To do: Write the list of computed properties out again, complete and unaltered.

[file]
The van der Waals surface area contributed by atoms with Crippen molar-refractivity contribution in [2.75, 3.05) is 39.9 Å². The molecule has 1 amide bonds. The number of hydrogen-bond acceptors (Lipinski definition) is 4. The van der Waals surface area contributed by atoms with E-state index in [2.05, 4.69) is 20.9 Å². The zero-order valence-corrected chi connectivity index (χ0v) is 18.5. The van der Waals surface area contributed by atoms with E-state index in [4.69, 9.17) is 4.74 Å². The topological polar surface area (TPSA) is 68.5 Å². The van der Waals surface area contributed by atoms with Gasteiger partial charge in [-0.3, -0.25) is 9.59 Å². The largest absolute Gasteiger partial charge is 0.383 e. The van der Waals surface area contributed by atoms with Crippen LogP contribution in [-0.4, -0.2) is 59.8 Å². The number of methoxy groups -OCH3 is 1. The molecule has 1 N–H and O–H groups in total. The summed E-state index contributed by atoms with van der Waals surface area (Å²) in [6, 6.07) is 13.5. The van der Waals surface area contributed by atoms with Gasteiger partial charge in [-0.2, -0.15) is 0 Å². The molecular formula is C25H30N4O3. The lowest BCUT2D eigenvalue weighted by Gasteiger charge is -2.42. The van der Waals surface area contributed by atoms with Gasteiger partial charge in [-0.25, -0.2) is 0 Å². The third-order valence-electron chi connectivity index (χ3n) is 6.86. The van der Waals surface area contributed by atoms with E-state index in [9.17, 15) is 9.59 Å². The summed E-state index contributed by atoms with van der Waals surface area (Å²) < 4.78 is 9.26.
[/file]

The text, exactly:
The van der Waals surface area contributed by atoms with Crippen molar-refractivity contribution in [2.75, 3.05) is 39.9 Å². The molecule has 1 amide bonds. The number of hydrogen-bond acceptors (Lipinski definition) is 4. The van der Waals surface area contributed by atoms with E-state index in [2.05, 4.69) is 20.9 Å². The zero-order valence-corrected chi connectivity index (χ0v) is 18.5. The van der Waals surface area contributed by atoms with E-state index in [4.69, 9.17) is 4.74 Å². The topological polar surface area (TPSA) is 68.5 Å². The van der Waals surface area contributed by atoms with Gasteiger partial charge in [-0.3, -0.25) is 9.59 Å². The largest absolute Gasteiger partial charge is 0.383 e. The van der Waals surface area contributed by atoms with Crippen LogP contribution in [-0.4, -0.2) is 59.8 Å². The number of methoxy groups -OCH3 is 1. The molecule has 1 N–H and O–H groups in total. The summed E-state index contributed by atoms with van der Waals surface area (Å²) in [6, 6.07) is 13.5. The van der Waals surface area contributed by atoms with Gasteiger partial charge in [-0.2, -0.15) is 0 Å². The molecular formula is C25H30N4O3. The lowest BCUT2D eigenvalue weighted by Gasteiger charge is -2.42. The van der Waals surface area contributed by atoms with Gasteiger partial charge in [-0.25, -0.2) is 0 Å². The third-order valence-electron chi connectivity index (χ3n) is 6.86. The van der Waals surface area contributed by atoms with E-state index in [9.17, 15) is 9.59 Å². The summed E-state index contributed by atoms with van der Waals surface area (Å²) < 4.78 is 9.26.